Cheap Purchases Not Always Smart
There is a difference between buying smart and buying cheap, and it’s a difference that can make a big impact on money savings – not to mention, sanity. For example, you could forgo changing the oil on your vehicles to try to save money, but in the long run, you’re actually going to spend more on repairs for that vehicle. Or you could opt to buy a bottom-dollar laundry detergent only to have it leave stains on your children’s clothes, leading you to eventually buy more clothes more often.
Here are a couple items that I don’t think it pays to skimp on:
- Laundry detergent – As I mentioned above, it’s a lot cheaper to clean clothes with every wash than to buy more clothes to replace stained ones. Clothes aren’t meant to be disposable.
- Food – The cheapest foods in the grocery store are not the healthiest. They’re the processed, bad-for-your-metabolism kind, and while you’ll save money on these cheap food choices, in the long run, it’s your health that will suffer.
- Cleaning solutions – Be it that you have a homemade solution like vinegar and baking soda, or a favorite brand in the store, be sure that whatever you’re using to clean with actually cleans. As with clothes, carpets and other fabric textures aren’t meant to be disposable. And with countertops and tables, you want to be sure that they’re literally clean enough to eat off so you don’t inadvertently get sick from an unsanitary surface.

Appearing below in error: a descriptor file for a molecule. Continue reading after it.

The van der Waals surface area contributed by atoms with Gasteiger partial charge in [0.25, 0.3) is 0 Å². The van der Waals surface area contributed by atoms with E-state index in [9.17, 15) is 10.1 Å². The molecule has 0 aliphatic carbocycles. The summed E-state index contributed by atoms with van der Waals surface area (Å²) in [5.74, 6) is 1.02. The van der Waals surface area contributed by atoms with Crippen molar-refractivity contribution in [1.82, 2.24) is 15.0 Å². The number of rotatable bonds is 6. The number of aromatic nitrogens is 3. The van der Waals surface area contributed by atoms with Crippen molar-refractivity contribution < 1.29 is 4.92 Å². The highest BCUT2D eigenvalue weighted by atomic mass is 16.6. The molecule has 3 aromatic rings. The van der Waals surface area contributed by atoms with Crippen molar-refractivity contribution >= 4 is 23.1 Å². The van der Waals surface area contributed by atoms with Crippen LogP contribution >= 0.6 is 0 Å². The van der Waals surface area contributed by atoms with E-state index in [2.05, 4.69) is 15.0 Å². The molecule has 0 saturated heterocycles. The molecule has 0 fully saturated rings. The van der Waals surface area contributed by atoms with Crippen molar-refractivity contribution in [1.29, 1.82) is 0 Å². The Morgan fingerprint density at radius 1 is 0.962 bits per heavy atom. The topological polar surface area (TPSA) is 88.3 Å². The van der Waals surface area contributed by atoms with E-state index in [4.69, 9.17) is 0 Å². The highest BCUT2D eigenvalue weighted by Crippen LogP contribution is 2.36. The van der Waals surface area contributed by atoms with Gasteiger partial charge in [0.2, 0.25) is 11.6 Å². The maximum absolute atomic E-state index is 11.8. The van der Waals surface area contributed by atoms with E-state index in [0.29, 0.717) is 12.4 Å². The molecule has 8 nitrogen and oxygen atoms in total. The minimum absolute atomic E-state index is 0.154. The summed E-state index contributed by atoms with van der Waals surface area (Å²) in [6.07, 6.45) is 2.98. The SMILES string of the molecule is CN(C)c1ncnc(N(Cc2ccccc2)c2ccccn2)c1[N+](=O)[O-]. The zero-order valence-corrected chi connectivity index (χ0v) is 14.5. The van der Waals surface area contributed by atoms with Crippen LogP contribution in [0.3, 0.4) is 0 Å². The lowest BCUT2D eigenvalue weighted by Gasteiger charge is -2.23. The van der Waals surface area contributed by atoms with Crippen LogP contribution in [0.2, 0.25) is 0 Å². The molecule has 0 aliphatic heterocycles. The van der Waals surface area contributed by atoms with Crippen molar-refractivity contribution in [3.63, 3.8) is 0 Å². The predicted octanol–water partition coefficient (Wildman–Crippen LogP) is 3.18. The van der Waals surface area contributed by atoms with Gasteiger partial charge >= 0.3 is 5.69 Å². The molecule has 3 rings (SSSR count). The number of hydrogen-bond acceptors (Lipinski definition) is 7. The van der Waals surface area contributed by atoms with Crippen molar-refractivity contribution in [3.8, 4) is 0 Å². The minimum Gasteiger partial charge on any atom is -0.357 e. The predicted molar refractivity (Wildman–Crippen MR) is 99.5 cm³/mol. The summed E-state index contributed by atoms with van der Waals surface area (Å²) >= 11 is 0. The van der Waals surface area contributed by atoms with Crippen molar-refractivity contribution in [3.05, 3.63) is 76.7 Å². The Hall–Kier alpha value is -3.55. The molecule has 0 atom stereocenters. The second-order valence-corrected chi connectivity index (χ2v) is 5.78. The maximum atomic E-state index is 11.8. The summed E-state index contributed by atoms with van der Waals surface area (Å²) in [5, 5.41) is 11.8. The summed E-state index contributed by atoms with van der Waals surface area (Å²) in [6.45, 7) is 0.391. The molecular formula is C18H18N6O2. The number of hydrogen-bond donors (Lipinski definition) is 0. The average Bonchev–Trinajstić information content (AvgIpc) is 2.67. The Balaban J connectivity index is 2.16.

Also, be aware that you’re not doing something just because you don’t want to pay for it. If you have a vehicle, you need to get it serviced regularly and replace the tires when they’re worn. Your smoke detectors need to be replaced every two years (check your detectors’ guarantee) for most models sold in stores. If you have a suspicious-looking mole, you need to go to the doctor to get it checked out for possible skin cancer. If your child wears glasses, he needs an appointment every one to two years. Stalling, or completely opting not to do, some things just leads to more expense later on; for other things, it could seriously impact your health.
So, when you’re deciding whether or not to shell out the money for something, be sure to weigh the benefits with the risks.
In what ways have you found that it’s sometimes better to spend a little more to be able to save money over the long term?
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